1934 – Coast Guard Air Station Biloxi Established
During 1933 the Coast Guard was looking for a location to establish an Air station that would provide effective life saving and property protection in the upper Gulf of Mexico region. A site on the eastern edge of Biloxi Mississippi, with direct access to Biloxi Bay, was ideal for a seaplane operating area. A team headed by LCDR Carl C. Von Paulsen conferred with the Biloxi City Commission on the subject. The Commission was highly in favor of the proposal and made the six acre Point Cadet Park available. In late September, Mississippi Senator Pat Harrison announced that President Franklin D. Roosevelt had signed a bill authorizing $290,000 for construction of the air station. Land was cleared, a seawall and ramp were built, the approaches were dredged and a 120 x 100 steel-framed hangar was constructed. On 5 December 1934 the air station was placed in commission with LT. W.S. Anderson as commanding officer.
The first two aircraft assigned were JF-2 Ducks and a RD-4 Dolphin arrived in February. A PJ-2 was added in 1936. Aerial surveillance, looking for lost or disabled vessels, reporting wrecks and obstructions to navigation, hurricane warnings, and medical evacuations were all part of the stations responsibilities. Much of the commerce on the Gulf Coast was at that time involved in commercial fishing; and especially shrimping. There was a large shrimp-boat fleet and packing houses located in Biloxi. In cases of bad weather or when the need arose to contact fishermen for emergencies at home, flights would be made to inform the shrimpers since radios were not in widespread use during this period. Messages were delivered by means of a floatable wooden message block with a long yellow streamer attached. A written message was placed inside the hollowed out message block and dropped from the low and slow aircraft. The larger aircraft also made medical evacuations from ships far out to sea.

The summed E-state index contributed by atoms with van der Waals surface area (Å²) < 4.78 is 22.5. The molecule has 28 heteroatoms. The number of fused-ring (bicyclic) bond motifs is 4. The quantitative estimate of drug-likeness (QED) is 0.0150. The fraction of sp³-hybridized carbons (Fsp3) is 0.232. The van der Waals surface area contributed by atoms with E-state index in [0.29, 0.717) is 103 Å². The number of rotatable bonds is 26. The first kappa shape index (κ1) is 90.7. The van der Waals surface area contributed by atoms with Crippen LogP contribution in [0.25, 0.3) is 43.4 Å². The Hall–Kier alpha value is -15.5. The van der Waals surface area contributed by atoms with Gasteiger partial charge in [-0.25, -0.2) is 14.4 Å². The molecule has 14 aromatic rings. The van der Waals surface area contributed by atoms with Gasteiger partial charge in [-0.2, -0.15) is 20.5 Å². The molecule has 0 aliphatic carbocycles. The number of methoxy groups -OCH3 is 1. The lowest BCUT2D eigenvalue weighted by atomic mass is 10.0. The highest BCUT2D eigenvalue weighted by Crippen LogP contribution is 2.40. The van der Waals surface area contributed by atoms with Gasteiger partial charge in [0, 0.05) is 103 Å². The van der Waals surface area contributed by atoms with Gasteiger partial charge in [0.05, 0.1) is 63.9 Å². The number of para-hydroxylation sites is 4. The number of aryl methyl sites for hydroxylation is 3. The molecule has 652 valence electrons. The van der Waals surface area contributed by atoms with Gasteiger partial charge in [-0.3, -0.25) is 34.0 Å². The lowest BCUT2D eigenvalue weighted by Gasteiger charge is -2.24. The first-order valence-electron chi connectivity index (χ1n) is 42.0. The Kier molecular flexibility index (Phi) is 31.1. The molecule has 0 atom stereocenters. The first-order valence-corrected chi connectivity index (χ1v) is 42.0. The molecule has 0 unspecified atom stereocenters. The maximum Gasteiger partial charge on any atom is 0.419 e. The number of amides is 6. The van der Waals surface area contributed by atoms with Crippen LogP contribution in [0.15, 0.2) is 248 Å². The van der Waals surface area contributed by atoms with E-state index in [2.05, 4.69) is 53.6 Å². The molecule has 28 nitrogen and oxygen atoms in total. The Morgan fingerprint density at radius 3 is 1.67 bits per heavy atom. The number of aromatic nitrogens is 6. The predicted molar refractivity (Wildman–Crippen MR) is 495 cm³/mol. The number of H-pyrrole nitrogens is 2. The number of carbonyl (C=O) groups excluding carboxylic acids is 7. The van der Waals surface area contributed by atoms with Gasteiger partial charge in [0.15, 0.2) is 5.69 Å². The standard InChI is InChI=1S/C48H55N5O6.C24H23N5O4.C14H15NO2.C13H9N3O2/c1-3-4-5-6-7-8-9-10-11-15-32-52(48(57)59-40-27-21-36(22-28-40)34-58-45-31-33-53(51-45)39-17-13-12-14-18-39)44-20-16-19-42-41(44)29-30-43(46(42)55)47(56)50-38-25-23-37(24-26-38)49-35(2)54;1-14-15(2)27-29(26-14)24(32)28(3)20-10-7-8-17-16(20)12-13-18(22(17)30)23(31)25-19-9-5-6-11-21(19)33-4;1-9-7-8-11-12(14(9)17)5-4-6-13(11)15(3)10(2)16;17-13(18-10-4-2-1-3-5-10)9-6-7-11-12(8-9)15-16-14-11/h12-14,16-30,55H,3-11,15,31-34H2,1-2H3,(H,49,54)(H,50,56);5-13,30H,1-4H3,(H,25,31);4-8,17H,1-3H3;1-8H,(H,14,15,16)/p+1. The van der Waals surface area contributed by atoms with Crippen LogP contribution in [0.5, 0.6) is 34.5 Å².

Grumman J4F “Widgeon”
Several attacks were made on submarines in the area and a J4F out of Houma with Chief Aviation Pilot Henry White as the pilot and George Boggs as a crew member was credited with sinking the U-166. A diving expedition in recent times found the remains of the U-166 in a location different from that of the air attack. It coincided with the position of an attack made by a surface vessel several days prior to the J4F attack. It is not known for sure which submarine the air attack was made upon or if any damage was inflicted. Coast Guard aircraft did however regularly rescue crewmen from torpedoed merchant ships. Many times they directed surface vessels to the scene and on other occasions landed in the open sea to make pick-ups.
By the end of 1943 the U-Boat menace had abated. Patrols were still being made by the J4Fs and JRFs but for all practical purposes the air station was back in the search and rescue business. The PBY-5As arrived; the OS2Us had been returned to the Navy; and the RD Dolphins and Hall Boats were decommissioned and scrapped. In November 1944 an Air Sea Rescue organization was formed nationwide. The Coast Guard was placed in charge as the control agency with authorization to direct all Armed Forces resources to respond in life saving operations. In addition to the Coast Guard, the Navy and Army Air Force had both aircraft and rescue boats at various locations around the Gulf of Mexico. While any unit would immediately respond to an incident, the Coast Guard Control Center was simultaneously contacted so that all resources could be coordinated and effectively utilized.
The Biloxi air station had been designed for pre-war aircraft capable of operations in relatively shallow water. The post-war aircraft were proving to be larger and heavier than could be safely operated on Biloxi Bay. In March 1947, the air station was placed in care-taker status. Most of the stations assets were transferred to other Coast Guard Air Stations. One of the stations PBY-5A aircraft and crew were established as a detachment at Keesler AFB in Biloxi. The aircraft would be increased to two and in the early 1950s the PBYs were replaced by two UF-1G Grumman Albatrosses. The Biloxi detachment was closed in 1966 and assets were transferred to the new Mobile Air Station/Training Command.
Coast Guard PBY-5A with Air Rescue markings